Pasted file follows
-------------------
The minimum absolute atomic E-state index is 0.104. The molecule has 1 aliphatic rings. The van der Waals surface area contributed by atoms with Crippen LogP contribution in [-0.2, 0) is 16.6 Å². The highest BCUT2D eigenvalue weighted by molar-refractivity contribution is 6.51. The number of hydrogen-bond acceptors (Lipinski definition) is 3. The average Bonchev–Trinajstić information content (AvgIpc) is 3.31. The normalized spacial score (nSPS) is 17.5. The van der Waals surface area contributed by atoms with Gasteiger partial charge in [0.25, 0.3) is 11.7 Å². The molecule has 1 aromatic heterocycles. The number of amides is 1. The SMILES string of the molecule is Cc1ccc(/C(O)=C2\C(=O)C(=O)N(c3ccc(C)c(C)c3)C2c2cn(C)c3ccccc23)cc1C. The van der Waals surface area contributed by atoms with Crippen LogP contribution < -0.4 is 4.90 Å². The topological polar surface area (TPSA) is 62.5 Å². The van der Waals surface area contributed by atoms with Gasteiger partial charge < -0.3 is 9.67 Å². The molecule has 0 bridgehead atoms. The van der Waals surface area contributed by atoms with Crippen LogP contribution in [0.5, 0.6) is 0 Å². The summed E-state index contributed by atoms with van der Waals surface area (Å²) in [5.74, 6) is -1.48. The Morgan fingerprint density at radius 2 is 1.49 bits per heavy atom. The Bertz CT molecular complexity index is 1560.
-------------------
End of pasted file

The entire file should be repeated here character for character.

The minimum absolute atomic E-state index is 0.104. The molecule has 1 aliphatic rings. The van der Waals surface area contributed by atoms with Crippen LogP contribution in [-0.2, 0) is 16.6 Å². The highest BCUT2D eigenvalue weighted by molar-refractivity contribution is 6.51. The number of hydrogen-bond acceptors (Lipinski definition) is 3. The average Bonchev–Trinajstić information content (AvgIpc) is 3.31. The normalized spacial score (nSPS) is 17.5. The van der Waals surface area contributed by atoms with Gasteiger partial charge in [0.25, 0.3) is 11.7 Å². The molecule has 1 aromatic heterocycles. The number of amides is 1. The SMILES string of the molecule is Cc1ccc(/C(O)=C2\C(=O)C(=O)N(c3ccc(C)c(C)c3)C2c2cn(C)c3ccccc23)cc1C. The van der Waals surface area contributed by atoms with Crippen LogP contribution < -0.4 is 4.90 Å². The topological polar surface area (TPSA) is 62.5 Å². The van der Waals surface area contributed by atoms with Gasteiger partial charge < -0.3 is 9.67 Å². The molecule has 0 bridgehead atoms. The van der Waals surface area contributed by atoms with Crippen LogP contribution in [0.5, 0.6) is 0 Å². The summed E-state index contributed by atoms with van der Waals surface area (Å²) in [5.74, 6) is -1.48. The Morgan fingerprint density at radius 2 is 1.49 bits per heavy atom. The Bertz CT molecular complexity index is 1560.